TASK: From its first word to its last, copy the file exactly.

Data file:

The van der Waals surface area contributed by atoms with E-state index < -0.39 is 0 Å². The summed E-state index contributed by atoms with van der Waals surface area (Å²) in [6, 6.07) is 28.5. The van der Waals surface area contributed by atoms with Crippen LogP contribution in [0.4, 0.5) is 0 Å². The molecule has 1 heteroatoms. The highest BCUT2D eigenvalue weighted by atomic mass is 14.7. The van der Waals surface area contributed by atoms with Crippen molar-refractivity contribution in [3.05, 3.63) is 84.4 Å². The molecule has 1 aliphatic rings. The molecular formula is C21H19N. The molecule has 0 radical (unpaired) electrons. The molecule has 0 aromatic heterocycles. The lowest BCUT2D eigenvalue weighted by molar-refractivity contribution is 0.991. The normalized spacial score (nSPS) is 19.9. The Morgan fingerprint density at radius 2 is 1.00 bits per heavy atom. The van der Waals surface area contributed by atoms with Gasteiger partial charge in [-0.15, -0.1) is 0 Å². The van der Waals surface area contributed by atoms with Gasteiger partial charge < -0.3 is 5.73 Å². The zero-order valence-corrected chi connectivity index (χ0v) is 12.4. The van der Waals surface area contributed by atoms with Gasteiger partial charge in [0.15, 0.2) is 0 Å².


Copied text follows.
The van der Waals surface area contributed by atoms with E-state index < -0.39 is 0 Å². The summed E-state index contributed by atoms with van der Waals surface area (Å²) in [6, 6.07) is 28.5. The van der Waals surface area contributed by atoms with Crippen LogP contribution in [0.4, 0.5) is 0 Å². The molecule has 1 heteroatoms. The highest BCUT2D eigenvalue weighted by atomic mass is 14.7. The van der Waals surface area contributed by atoms with Crippen molar-refractivity contribution in [3.05, 3.63) is 84.4 Å². The molecule has 1 aliphatic rings. The molecular formula is C21H19N. The molecule has 0 radical (unpaired) electrons. The molecule has 0 aromatic heterocycles. The lowest BCUT2D eigenvalue weighted by molar-refractivity contribution is 0.991. The normalized spacial score (nSPS) is 19.9. The Morgan fingerprint density at radius 2 is 1.00 bits per heavy atom. The van der Waals surface area contributed by atoms with Gasteiger partial charge in [-0.15, -0.1) is 0 Å². The van der Waals surface area contributed by atoms with Gasteiger partial charge < -0.3 is 5.73 Å². The zero-order valence-corrected chi connectivity index (χ0v) is 12.4. The van der Waals surface area contributed by atoms with Gasteiger partial charge in [0.15, 0.2) is 0 Å².